By Stefan J. Bos, Chief International Correspondent Worthy News
Thirteen people died and 15 others wounded when British soldiers fired on civil rights protesters on January 30, 1972, in the city of Derry, also known as Londonderry.
The relatives of those killed and injured half a century retraced the steps of the original march on what became one of the deadliest days in a conflict known as The Troubles.
Crowds gathered at the Bloody Sunday Monument, where political leaders, including Irish Premier Micheál Martin, laid wreaths in a ceremony.
The British government apologized in 2010 after an official inquiry found that the soldiers shot without justification on unarmed, fleeing civilians and then lied about it for decades.
The report refuted an initial investigation claiming the soldiers had been defending themselves against Irish Republican Army bombers and gunmen.
On Sunday, the names of those who were killed and wounded were read out during the 45-minute memorial service and also underscored heroic efforts by church leaders.
In a recorded, archived interview recorded June 16, 2010, and heard by Worthy News, late Bishop Emeritus of Derry, Edward Daly, recalled Bloody Sunday, when he tried to save lives.
He passed away six years later in 2016 at the age of 82. But the photo of Daly waving his handkerchief as a white flag in an attempt to escort one of the victims to safety has become one of the most iconic images of The Troubles.
Daly was a 39-year-old curate at St. Eugene’s Cathedral in Derry on the day more than a dozen Catholics were killed. “I witnessed one of those who was shot besides me. I knew some of the other people who were killed. I was quite convinced from day one that not of the killings could be justified,” he said in the recorded interview, adding that the victims were murdered.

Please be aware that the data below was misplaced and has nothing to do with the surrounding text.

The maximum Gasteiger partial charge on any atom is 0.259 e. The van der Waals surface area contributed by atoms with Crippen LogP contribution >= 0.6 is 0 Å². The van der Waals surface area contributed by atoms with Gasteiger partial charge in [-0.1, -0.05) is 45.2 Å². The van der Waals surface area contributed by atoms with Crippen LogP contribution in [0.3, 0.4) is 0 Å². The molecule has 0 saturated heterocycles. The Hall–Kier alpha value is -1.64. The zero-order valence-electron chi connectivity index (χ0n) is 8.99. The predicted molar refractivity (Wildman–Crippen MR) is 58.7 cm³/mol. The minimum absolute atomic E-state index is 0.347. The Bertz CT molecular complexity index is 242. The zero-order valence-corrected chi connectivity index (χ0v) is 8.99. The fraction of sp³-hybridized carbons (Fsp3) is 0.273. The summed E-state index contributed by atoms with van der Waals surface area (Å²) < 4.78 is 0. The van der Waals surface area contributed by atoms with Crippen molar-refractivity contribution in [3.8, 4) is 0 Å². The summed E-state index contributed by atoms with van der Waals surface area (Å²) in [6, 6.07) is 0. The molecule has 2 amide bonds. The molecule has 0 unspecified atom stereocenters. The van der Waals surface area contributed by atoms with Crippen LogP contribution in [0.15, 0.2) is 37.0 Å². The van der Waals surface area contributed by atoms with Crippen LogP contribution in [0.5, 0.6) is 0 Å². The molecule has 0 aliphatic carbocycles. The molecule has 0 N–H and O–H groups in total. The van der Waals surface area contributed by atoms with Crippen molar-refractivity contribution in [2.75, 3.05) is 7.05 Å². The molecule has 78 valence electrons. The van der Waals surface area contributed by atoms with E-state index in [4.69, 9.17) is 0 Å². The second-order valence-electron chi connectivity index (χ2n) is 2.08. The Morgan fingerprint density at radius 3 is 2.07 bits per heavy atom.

“They were picked out deliberately. It was the worst day of my life. It was a day that I always remember,” he told Vatican Radio.
“When you see another human being killed by gunfire, it lives right you. And [that memory] still lives with many of the families here,” Daly added.
“They were picked out deliberately. It was the worst day of my life. It was a day that I always remember. When you see another human being killed by gunfire, it lives right you. And [that memory] still lives with many of the families here,” he stressed.
Daily recalled that he came back from a funeral when he witnessed a “big march.”
He said he made sure he was in the streets when any problems would occur to assist elderly people or young families. “I was there, and there were six priests as well ministering to the dead and wounded. And I want to make sure my colleagues also I remembered for their work on that day.”
British Prime Minister Boris Johnson reflected his sentiments. He told Parliament on Wednesday that Bloody Sunday was “one of the darkest days in our history” and that the country “must learn from the past.”
Yet the pain remains among those who survived the tragedy. One former British soldier was charged in 2019 in the killing of two of the protesters and the injury of four others.
But prosecutors decided last year not to proceed with the case, saying there was no longer a prospect of conviction. The family of one of the victims has brought a legal challenge against that decision.
Michael McKinney, whose brother William was among the victims, said, “They are trying to deny us justice because they are scared to face justice.”
However, “we want to send a very clear warning to the British government. If they pursue their proposals, the Bloody Sunday families will be ready to meet them head-on,” McKinney added.
Martin, the Irish leader, said Sunday that there should be full accountability in all legacy issues.
“I don’t believe this will be any amnesty for anybody,” he said after meeting with the families of victims. “It is important because time is moving on too for many, many families, and families need closure.”
While Bloody Sunday was among the deadliest incidents, many more marked The Troubles conflict.
Irish nationalists and republicans, mainly Irish Catholics, wanted Northern Ireland to leave Britain and join a united Ireland.
The conflict, which lasted about 30 years from the late 1960s, is usually deemed to have ended with the Good Friday Agreement of 1998. But Sunday’s anniversary underscored that tensions remain over that painful chapter in recent history.